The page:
A little while ago I wrote about a new charter school coming to San Antonio next year. I was feeling a little guilty about trying to put my kids into a pretentious charter school but quickly got over it and submitted applications for the 7 year old and 5 year old (who will be in 3rd and 1st grade in the fall). The more I thought about it, the more it seemed like a school that would be a good fit for us. They use a similar curriculum to what we use at home, literature based and Singapore math, and I like that they often mention cultivating a sense of wonder. I’m cynical by nature and don’t think it’s perfect, but it sounds pretty darn good for a public school. I didn’t want to get my hopes up though, what with the lottery to get in and all that.
And then last week I had a chance to meet the guy that will be the headmaster of the new school, Peter Crawford. Great Hearts had organized a small breakfast meeting where a few of us that had demonstrated interest in the school could meet Peter (to my knowledge, they had scheduled several of these small meetings with a bunch of different people). We were able to ask questions about the school, from the more vague philosophical underpinnings of the school’s culture to the nuts-and-bolts of how the school might help ease the transition for homeschooled students.
Well, it only made further convinced me that Great Hearts would be a good fit for my kids. I am sure the school will have some hiccups and things that wouldn’t work perfectly for us as a family, but I’m a big believer in a leader setting a tone for the entire organization. I think that it can’t help but trickle down to the rest of the school if the headmaster is excited about learning and passionate about creating a place where kids will love to learn.
Which is what I got from Peter Crawford. He clearly wants kids to love learning, not just to learn some facts while they’re in school. He and I had such a long discussion about unstructured play and the way that our respective children incorporate the stories and skills they learn in school into their free play that I was late to a doctor’s appointment. I could have continued to talk to him all day about imagination, learning, kids, and educational philosophies and I’m pretty sure that he could talk about all of that all day too (though not necessarily with me, ha). For me, that’s an essential quality in the person overseeing my kids’ education.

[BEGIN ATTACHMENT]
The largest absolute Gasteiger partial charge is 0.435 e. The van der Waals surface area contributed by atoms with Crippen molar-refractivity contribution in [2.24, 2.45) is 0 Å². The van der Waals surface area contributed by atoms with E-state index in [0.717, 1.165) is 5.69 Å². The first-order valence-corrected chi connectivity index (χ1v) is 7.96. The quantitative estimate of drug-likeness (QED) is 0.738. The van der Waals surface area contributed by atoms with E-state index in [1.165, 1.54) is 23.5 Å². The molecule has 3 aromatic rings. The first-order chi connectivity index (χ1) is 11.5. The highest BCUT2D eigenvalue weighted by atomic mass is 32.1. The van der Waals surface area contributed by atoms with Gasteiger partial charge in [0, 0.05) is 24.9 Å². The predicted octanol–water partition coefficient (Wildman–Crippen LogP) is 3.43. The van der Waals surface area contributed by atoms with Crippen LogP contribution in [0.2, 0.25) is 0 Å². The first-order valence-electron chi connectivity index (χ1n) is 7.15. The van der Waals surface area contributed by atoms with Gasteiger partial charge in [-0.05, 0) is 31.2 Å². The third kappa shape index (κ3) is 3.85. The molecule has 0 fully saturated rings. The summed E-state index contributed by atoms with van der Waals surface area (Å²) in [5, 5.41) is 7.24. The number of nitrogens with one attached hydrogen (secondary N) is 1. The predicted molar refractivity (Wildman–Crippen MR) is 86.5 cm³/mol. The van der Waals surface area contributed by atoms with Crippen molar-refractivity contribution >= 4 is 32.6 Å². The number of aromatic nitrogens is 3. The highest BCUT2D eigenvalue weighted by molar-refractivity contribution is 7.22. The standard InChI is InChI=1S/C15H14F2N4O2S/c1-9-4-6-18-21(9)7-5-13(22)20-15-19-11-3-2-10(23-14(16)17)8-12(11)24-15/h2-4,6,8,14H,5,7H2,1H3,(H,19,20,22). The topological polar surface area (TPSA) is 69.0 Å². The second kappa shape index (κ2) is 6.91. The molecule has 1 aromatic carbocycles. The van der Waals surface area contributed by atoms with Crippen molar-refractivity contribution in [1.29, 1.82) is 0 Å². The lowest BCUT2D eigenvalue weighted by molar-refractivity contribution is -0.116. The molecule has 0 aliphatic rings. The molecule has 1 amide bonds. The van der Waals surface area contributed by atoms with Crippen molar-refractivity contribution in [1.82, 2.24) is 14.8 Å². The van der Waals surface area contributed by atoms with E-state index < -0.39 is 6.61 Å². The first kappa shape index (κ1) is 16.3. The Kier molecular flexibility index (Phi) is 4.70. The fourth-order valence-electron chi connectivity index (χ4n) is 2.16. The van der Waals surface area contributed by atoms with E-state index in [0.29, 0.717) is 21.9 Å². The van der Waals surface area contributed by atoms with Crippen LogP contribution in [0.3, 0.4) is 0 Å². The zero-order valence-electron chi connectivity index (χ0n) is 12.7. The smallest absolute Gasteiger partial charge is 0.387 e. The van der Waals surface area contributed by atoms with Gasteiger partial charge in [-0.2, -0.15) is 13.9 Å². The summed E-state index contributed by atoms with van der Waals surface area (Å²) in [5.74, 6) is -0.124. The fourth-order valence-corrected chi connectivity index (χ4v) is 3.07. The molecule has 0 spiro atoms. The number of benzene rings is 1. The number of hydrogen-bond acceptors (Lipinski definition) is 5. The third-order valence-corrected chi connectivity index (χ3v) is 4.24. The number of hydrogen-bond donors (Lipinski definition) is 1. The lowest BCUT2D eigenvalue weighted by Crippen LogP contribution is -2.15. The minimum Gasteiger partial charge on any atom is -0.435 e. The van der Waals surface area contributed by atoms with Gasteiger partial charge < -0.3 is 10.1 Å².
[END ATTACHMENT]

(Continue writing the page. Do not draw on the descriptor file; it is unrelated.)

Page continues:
If the boys aren’t at home with me then I want them to be in a place where people care as much about the desire to learn as they do about test scores. Some people are lucky enough to find that in their local public school. Unfortunately, we weren’t able to find what we needed at our local school (though I’m sure that the school around the corner from our house is perfect for some families, it just wasn’t for us) but Great Hearts Monte Vista seems like it might fit the bill.
Of course whether or not Great Hearts will prove to be that place remains to be seen, but I do feel like having someone that clearly cares about that is a good start. I’m intrigued to hear from actual families that attend next year how the philosophy of the school and it’s staff translates into the day-to-day experience of students. And who knows? Maybe we’ll be one of those families.
I don’t have high hopes for getting in. There will definitely be a lottery necessary for both grades that we need and I have terrible luck when it comes to that sort of thing. Plus, we need BOTH boys to get in. Since it’s the first year of the school, there isn’t really a sibling preference to work in our favor. And I’m not sure, but I doubt that we would enroll just one boy.
So now we just wait for the end of January to find out if the boys get to grab a slot in next year’s opening classes. If not, homeschooling continues to be working well for us as a family. I’m totally happy keeping all the boys here with me. But I may be crossing my fingers, just a little, about that lottery…